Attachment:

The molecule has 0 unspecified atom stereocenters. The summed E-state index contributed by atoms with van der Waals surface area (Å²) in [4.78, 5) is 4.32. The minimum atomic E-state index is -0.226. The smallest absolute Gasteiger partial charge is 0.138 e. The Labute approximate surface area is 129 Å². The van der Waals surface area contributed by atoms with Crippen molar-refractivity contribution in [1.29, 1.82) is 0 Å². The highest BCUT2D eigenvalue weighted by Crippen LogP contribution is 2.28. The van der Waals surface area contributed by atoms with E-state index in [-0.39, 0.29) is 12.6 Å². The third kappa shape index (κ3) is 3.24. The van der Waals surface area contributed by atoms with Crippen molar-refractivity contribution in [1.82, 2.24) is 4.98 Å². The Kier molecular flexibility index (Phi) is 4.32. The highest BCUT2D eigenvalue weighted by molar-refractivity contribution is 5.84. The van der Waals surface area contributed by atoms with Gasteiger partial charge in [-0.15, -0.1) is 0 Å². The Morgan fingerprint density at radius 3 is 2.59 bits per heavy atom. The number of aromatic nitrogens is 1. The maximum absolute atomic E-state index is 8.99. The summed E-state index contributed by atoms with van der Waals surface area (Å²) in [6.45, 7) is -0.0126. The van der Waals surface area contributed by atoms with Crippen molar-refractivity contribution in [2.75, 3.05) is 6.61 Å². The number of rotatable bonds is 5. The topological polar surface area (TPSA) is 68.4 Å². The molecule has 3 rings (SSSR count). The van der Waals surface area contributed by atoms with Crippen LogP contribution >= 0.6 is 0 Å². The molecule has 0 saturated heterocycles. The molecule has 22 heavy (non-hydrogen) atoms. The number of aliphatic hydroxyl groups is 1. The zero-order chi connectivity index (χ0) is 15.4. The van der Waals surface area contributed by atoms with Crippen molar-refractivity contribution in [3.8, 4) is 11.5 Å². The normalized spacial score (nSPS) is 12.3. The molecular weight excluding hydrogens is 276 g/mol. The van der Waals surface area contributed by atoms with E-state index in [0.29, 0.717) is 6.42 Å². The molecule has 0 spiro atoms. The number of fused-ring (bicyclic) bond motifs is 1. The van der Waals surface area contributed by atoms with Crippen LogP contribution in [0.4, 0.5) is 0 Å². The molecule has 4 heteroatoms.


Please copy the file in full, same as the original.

The molecule has 0 unspecified atom stereocenters. The summed E-state index contributed by atoms with van der Waals surface area (Å²) in [4.78, 5) is 4.32. The minimum atomic E-state index is -0.226. The smallest absolute Gasteiger partial charge is 0.138 e. The Labute approximate surface area is 129 Å². The van der Waals surface area contributed by atoms with Crippen molar-refractivity contribution in [1.29, 1.82) is 0 Å². The highest BCUT2D eigenvalue weighted by Crippen LogP contribution is 2.28. The van der Waals surface area contributed by atoms with E-state index in [-0.39, 0.29) is 12.6 Å². The third kappa shape index (κ3) is 3.24. The van der Waals surface area contributed by atoms with Crippen molar-refractivity contribution in [1.82, 2.24) is 4.98 Å². The Kier molecular flexibility index (Phi) is 4.32. The highest BCUT2D eigenvalue weighted by molar-refractivity contribution is 5.84. The van der Waals surface area contributed by atoms with Gasteiger partial charge in [-0.15, -0.1) is 0 Å². The Morgan fingerprint density at radius 3 is 2.59 bits per heavy atom. The number of aromatic nitrogens is 1. The maximum absolute atomic E-state index is 8.99. The summed E-state index contributed by atoms with van der Waals surface area (Å²) in [6.45, 7) is -0.0126. The van der Waals surface area contributed by atoms with Crippen molar-refractivity contribution in [2.75, 3.05) is 6.61 Å². The number of rotatable bonds is 5. The topological polar surface area (TPSA) is 68.4 Å². The molecule has 3 rings (SSSR count). The van der Waals surface area contributed by atoms with Crippen LogP contribution >= 0.6 is 0 Å². The molecule has 0 saturated heterocycles. The molecule has 22 heavy (non-hydrogen) atoms. The number of aliphatic hydroxyl groups is 1. The zero-order chi connectivity index (χ0) is 15.4. The van der Waals surface area contributed by atoms with Crippen molar-refractivity contribution in [3.8, 4) is 11.5 Å². The normalized spacial score (nSPS) is 12.3. The molecular weight excluding hydrogens is 276 g/mol. The van der Waals surface area contributed by atoms with E-state index in [0.29, 0.717) is 6.42 Å². The molecule has 0 spiro atoms. The number of fused-ring (bicyclic) bond motifs is 1. The van der Waals surface area contributed by atoms with Crippen LogP contribution in [0.4, 0.5) is 0 Å². The molecule has 4 heteroatoms.